China’s Economic Wobbles Cast Long Shadow For Asia

China’s Economic Wobbles Cast Long Shadow For Asia

China's economic woes have cast a pall over Asia, from South Korea to Thailand, as a severe manufacturing slowdown and trade bottlenecks in the world's second-largest economy impact Asia on both the supply and demand sides.

China's GDP slowed in the third quarter, according to figures released this week, with growth reaching its lowest level in a year, hampered by power shortages, supply chain snafus, and a housing market crisis.

The slippage poses additional dangers for China's trading partners in what is shaping up to be a rocky global recovery from the economic slump.

"Yes, growth abroad, particularly in the United States and Europe, seems solid," commented Frederic Neumann, co-head of HSBC's Asian economics research. "However, China has been the region's major engine of growth, and if it sputters, Asian economies will lose a lot of torque."

Changes in China's growth were shown to be significantly more associated with Asia-Pacific countries from South Korea to New Zealand than changes in US or European GDP, according to an HSBC research. According to the bank's experts, for every percentage point of GDP added by China, trading powerhouse South Korea experienced an additional 0.7 percentage point of growth.

According to the study, South Korea was by far the most susceptible to fluctuations in Chinese development, followed by exporting nations Thailand and Taiwan.

Citi analysts have already lowered growth forecasts for economies in the area, including South Korea, Taiwan, Malaysia, Singapore, and Vietnam, due to an expected Chinese slowdown.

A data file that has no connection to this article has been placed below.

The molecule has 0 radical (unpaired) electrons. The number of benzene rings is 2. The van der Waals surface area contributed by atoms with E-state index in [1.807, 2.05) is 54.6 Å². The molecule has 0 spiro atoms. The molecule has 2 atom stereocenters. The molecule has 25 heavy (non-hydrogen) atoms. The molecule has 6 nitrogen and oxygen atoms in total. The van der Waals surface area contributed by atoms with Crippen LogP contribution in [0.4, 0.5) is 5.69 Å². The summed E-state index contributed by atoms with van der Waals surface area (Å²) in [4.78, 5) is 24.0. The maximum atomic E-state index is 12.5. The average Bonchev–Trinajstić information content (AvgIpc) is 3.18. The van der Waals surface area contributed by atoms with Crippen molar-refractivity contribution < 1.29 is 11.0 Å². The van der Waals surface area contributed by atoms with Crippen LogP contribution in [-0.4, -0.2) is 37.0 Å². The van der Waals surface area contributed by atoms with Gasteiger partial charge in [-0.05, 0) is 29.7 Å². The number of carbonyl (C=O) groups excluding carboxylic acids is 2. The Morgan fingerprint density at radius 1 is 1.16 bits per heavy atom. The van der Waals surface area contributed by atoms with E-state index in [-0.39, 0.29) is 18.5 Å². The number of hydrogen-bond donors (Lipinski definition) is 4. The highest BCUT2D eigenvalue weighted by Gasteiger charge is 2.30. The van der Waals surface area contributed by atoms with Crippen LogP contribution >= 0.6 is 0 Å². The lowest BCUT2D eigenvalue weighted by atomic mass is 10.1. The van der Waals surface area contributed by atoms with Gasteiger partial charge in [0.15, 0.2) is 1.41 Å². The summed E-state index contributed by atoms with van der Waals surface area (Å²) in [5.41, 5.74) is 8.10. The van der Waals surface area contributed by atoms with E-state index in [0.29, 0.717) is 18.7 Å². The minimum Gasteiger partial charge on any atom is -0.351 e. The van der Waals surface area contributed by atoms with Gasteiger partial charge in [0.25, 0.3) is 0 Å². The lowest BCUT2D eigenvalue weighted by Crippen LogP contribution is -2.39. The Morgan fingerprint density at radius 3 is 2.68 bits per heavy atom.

According to a Reuters Corporate Survey released last week, the majority of Japanese companies are concerned about the impact of a downturn in China, Japan's main trade partner.

The downturn can be seen throughout China's economy, from retail to manufacturing, which just recorded its lowest production growth since the outbreak began.

China's vehicle sales fell 19.6% year over year in September, according to industry statistics released last week, marking the fifth straight month of declines amid a prolonged worldwide semiconductor shortfall and a power deficit.

Similarly, a regulatory crackdown in China's housing sector has resulted in a significant drop in new building starts, posing a danger to raw material exporters like Australia. Since hitting a high in mid-May, iron ore prices have virtually halved, with demand being harmed by China's steel output restrictions and the property downturn.

Rio Tinto, the world's largest mining company, reduced its 2021 iron ore shipping projection last week, citing tight labor market circumstances in Australia as the main reason, but also warning of regulatory headwinds from China.


Despite the concerns posed by China, researchers believe Asia will be able to avoid a sharp drop in domestic demand since increased vaccination rates will allow nations in the area to avoid COVID-19 limitations.

Similarly, demand for other products, such as gasoline and food, remains strong in China. As a result, central banks are unlikely to deviate from their broad shift away from crisis-era monetary policies for the time being.

Singapore's monetary policy was tightened last week.

Beyond the larger demand shock, growing supply-side difficulties in China, such as the power shortage, might cause problems for countries in Asia and abroad.

China's manufacturers and exporters have failed to pass on major cost increases resulting from supply constraints in everything from coal to semiconductors.

Analysts warn, however, that the situation around inflation is unstable.

While lower demand may reduce pricing pressures, unresolved supply chain bottlenecks may result in a "stagflation" nightmare, in which rising prices are coupled by sluggish growth.

"I believe it now has the potential to be a double whammy. Because China is one of the region's economic engines, any slowdown will have an impact on demand for regional products and services "OCBC Bank's head of treasury research and strategy, Selena Ling, stated.

"Second, given the continued power shortage, authorities will almost certainly prioritize household (usage) for winter demand above industrial activities. As a result, global supply chain disruptions may be exacerbated."

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